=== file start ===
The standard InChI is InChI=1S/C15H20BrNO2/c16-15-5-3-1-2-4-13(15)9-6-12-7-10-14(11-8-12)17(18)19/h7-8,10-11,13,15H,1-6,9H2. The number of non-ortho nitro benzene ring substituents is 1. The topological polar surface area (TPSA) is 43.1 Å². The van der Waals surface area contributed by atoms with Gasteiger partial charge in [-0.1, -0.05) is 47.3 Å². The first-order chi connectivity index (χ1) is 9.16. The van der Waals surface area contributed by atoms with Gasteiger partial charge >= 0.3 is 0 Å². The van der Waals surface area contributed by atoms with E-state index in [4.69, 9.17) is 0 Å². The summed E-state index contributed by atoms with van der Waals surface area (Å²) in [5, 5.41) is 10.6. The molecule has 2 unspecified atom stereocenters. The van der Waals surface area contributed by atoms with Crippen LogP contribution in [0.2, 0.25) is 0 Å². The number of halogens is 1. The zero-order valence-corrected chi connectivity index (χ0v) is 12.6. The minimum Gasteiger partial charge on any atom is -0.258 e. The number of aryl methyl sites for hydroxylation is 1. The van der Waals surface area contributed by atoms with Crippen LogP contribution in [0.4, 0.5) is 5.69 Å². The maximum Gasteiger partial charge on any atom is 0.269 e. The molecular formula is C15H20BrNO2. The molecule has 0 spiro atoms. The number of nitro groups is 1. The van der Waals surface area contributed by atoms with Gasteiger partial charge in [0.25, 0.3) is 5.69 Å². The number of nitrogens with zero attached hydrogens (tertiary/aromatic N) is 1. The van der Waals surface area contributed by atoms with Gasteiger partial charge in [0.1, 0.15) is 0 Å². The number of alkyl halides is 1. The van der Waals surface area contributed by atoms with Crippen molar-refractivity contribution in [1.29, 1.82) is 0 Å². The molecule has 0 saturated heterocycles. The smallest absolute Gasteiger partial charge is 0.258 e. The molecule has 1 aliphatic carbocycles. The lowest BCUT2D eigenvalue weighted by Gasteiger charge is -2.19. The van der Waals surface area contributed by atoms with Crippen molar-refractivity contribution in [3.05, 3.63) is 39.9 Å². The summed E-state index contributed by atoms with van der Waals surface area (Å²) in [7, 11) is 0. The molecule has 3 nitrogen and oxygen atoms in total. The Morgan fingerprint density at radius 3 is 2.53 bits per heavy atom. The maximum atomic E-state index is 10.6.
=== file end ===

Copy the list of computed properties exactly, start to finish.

The standard InChI is InChI=1S/C15H20BrNO2/c16-15-5-3-1-2-4-13(15)9-6-12-7-10-14(11-8-12)17(18)19/h7-8,10-11,13,15H,1-6,9H2. The number of non-ortho nitro benzene ring substituents is 1. The topological polar surface area (TPSA) is 43.1 Å². The van der Waals surface area contributed by atoms with Gasteiger partial charge in [-0.1, -0.05) is 47.3 Å². The first-order chi connectivity index (χ1) is 9.16. The van der Waals surface area contributed by atoms with Gasteiger partial charge >= 0.3 is 0 Å². The van der Waals surface area contributed by atoms with E-state index in [4.69, 9.17) is 0 Å². The summed E-state index contributed by atoms with van der Waals surface area (Å²) in [5, 5.41) is 10.6. The molecule has 2 unspecified atom stereocenters. The van der Waals surface area contributed by atoms with Crippen LogP contribution in [0.2, 0.25) is 0 Å². The number of halogens is 1. The zero-order valence-corrected chi connectivity index (χ0v) is 12.6. The minimum Gasteiger partial charge on any atom is -0.258 e. The number of aryl methyl sites for hydroxylation is 1. The van der Waals surface area contributed by atoms with Crippen LogP contribution in [0.4, 0.5) is 5.69 Å². The maximum Gasteiger partial charge on any atom is 0.269 e. The molecular formula is C15H20BrNO2. The molecule has 0 spiro atoms. The number of nitro groups is 1. The van der Waals surface area contributed by atoms with Gasteiger partial charge in [0.25, 0.3) is 5.69 Å². The number of nitrogens with zero attached hydrogens (tertiary/aromatic N) is 1. The van der Waals surface area contributed by atoms with Gasteiger partial charge in [0.1, 0.15) is 0 Å². The number of alkyl halides is 1. The van der Waals surface area contributed by atoms with Crippen molar-refractivity contribution in [1.29, 1.82) is 0 Å². The molecule has 0 saturated heterocycles. The smallest absolute Gasteiger partial charge is 0.258 e. The molecule has 1 aliphatic carbocycles. The lowest BCUT2D eigenvalue weighted by Gasteiger charge is -2.19. The van der Waals surface area contributed by atoms with Crippen molar-refractivity contribution in [3.05, 3.63) is 39.9 Å². The summed E-state index contributed by atoms with van der Waals surface area (Å²) in [7, 11) is 0. The molecule has 3 nitrogen and oxygen atoms in total. The Morgan fingerprint density at radius 3 is 2.53 bits per heavy atom. The maximum atomic E-state index is 10.6.